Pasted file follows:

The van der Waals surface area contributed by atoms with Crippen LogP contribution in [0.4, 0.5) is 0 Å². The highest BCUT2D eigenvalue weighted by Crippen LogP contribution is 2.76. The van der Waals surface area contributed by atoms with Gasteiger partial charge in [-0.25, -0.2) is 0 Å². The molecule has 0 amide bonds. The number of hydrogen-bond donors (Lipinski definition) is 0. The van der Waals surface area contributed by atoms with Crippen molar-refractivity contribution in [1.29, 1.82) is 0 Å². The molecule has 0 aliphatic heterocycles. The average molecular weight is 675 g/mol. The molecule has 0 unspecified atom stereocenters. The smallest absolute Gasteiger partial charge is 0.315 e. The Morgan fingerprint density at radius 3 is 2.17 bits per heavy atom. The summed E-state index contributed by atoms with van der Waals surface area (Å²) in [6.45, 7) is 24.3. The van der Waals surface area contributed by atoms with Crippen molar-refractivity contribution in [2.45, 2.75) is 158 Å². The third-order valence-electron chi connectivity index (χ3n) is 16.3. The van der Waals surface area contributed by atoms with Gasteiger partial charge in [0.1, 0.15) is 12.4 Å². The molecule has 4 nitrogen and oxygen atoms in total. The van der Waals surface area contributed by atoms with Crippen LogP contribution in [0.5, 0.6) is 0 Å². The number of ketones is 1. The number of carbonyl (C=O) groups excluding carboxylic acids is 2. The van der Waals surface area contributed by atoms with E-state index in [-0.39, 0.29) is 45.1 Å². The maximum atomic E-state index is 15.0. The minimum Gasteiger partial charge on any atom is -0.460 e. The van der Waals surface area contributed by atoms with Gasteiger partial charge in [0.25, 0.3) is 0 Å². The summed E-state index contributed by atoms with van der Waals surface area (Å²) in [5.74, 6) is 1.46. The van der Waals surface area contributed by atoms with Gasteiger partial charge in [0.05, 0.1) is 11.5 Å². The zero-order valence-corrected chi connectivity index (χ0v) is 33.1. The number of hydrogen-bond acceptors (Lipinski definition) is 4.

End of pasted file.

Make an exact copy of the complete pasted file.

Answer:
The van der Waals surface area contributed by atoms with Crippen LogP contribution in [0.4, 0.5) is 0 Å². The highest BCUT2D eigenvalue weighted by Crippen LogP contribution is 2.76. The van der Waals surface area contributed by atoms with Gasteiger partial charge in [-0.25, -0.2) is 0 Å². The molecule has 0 amide bonds. The number of hydrogen-bond donors (Lipinski definition) is 0. The van der Waals surface area contributed by atoms with Crippen molar-refractivity contribution in [1.29, 1.82) is 0 Å². The molecule has 0 aliphatic heterocycles. The average molecular weight is 675 g/mol. The molecule has 0 unspecified atom stereocenters. The smallest absolute Gasteiger partial charge is 0.315 e. The Morgan fingerprint density at radius 3 is 2.17 bits per heavy atom. The summed E-state index contributed by atoms with van der Waals surface area (Å²) in [6.45, 7) is 24.3. The van der Waals surface area contributed by atoms with Crippen molar-refractivity contribution in [2.45, 2.75) is 158 Å². The third-order valence-electron chi connectivity index (χ3n) is 16.3. The van der Waals surface area contributed by atoms with Gasteiger partial charge in [0.1, 0.15) is 12.4 Å². The molecule has 4 nitrogen and oxygen atoms in total. The van der Waals surface area contributed by atoms with Crippen LogP contribution in [0.5, 0.6) is 0 Å². The number of ketones is 1. The number of carbonyl (C=O) groups excluding carboxylic acids is 2. The van der Waals surface area contributed by atoms with E-state index in [-0.39, 0.29) is 45.1 Å². The maximum atomic E-state index is 15.0. The minimum Gasteiger partial charge on any atom is -0.460 e. The van der Waals surface area contributed by atoms with Gasteiger partial charge in [0.25, 0.3) is 0 Å². The summed E-state index contributed by atoms with van der Waals surface area (Å²) in [5.74, 6) is 1.46. The van der Waals surface area contributed by atoms with Gasteiger partial charge in [0.05, 0.1) is 11.5 Å². The zero-order valence-corrected chi connectivity index (χ0v) is 33.1. The number of hydrogen-bond acceptors (Lipinski definition) is 4.